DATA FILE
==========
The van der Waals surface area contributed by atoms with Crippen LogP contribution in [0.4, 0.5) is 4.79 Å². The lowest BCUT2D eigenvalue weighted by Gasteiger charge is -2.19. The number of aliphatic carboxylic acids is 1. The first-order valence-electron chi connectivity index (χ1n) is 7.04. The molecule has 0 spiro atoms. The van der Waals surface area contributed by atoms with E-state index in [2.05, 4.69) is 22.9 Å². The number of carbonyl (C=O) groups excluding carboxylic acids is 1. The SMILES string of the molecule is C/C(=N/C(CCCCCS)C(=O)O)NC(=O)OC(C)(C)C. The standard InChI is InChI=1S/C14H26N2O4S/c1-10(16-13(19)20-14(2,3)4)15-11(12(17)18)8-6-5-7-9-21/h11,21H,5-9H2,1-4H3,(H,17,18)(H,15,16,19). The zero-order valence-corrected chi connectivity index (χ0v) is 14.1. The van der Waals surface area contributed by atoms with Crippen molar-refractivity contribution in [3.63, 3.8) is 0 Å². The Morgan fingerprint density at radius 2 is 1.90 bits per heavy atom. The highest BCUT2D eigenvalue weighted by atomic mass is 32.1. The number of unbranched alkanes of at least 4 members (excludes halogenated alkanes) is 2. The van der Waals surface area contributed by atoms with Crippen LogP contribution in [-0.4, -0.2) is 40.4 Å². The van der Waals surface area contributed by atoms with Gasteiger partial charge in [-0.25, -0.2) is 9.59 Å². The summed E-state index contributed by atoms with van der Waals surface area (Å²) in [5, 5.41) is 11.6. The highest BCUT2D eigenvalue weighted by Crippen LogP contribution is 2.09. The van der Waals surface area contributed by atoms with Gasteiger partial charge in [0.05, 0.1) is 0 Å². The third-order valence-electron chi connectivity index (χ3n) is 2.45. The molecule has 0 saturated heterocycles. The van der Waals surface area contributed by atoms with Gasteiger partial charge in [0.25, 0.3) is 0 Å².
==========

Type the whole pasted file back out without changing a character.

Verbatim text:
The van der Waals surface area contributed by atoms with Crippen LogP contribution in [0.4, 0.5) is 4.79 Å². The lowest BCUT2D eigenvalue weighted by Gasteiger charge is -2.19. The number of aliphatic carboxylic acids is 1. The first-order valence-electron chi connectivity index (χ1n) is 7.04. The molecule has 0 spiro atoms. The van der Waals surface area contributed by atoms with E-state index in [2.05, 4.69) is 22.9 Å². The number of carbonyl (C=O) groups excluding carboxylic acids is 1. The SMILES string of the molecule is C/C(=N/C(CCCCCS)C(=O)O)NC(=O)OC(C)(C)C. The standard InChI is InChI=1S/C14H26N2O4S/c1-10(16-13(19)20-14(2,3)4)15-11(12(17)18)8-6-5-7-9-21/h11,21H,5-9H2,1-4H3,(H,17,18)(H,15,16,19). The zero-order valence-corrected chi connectivity index (χ0v) is 14.1. The van der Waals surface area contributed by atoms with Crippen molar-refractivity contribution in [3.63, 3.8) is 0 Å². The Morgan fingerprint density at radius 2 is 1.90 bits per heavy atom. The highest BCUT2D eigenvalue weighted by atomic mass is 32.1. The number of unbranched alkanes of at least 4 members (excludes halogenated alkanes) is 2. The van der Waals surface area contributed by atoms with Crippen LogP contribution in [-0.4, -0.2) is 40.4 Å². The van der Waals surface area contributed by atoms with Gasteiger partial charge in [-0.25, -0.2) is 9.59 Å². The summed E-state index contributed by atoms with van der Waals surface area (Å²) in [5, 5.41) is 11.6. The highest BCUT2D eigenvalue weighted by Crippen LogP contribution is 2.09. The van der Waals surface area contributed by atoms with Gasteiger partial charge in [0.05, 0.1) is 0 Å². The third-order valence-electron chi connectivity index (χ3n) is 2.45. The molecule has 0 saturated heterocycles. The van der Waals surface area contributed by atoms with Gasteiger partial charge in [0.25, 0.3) is 0 Å².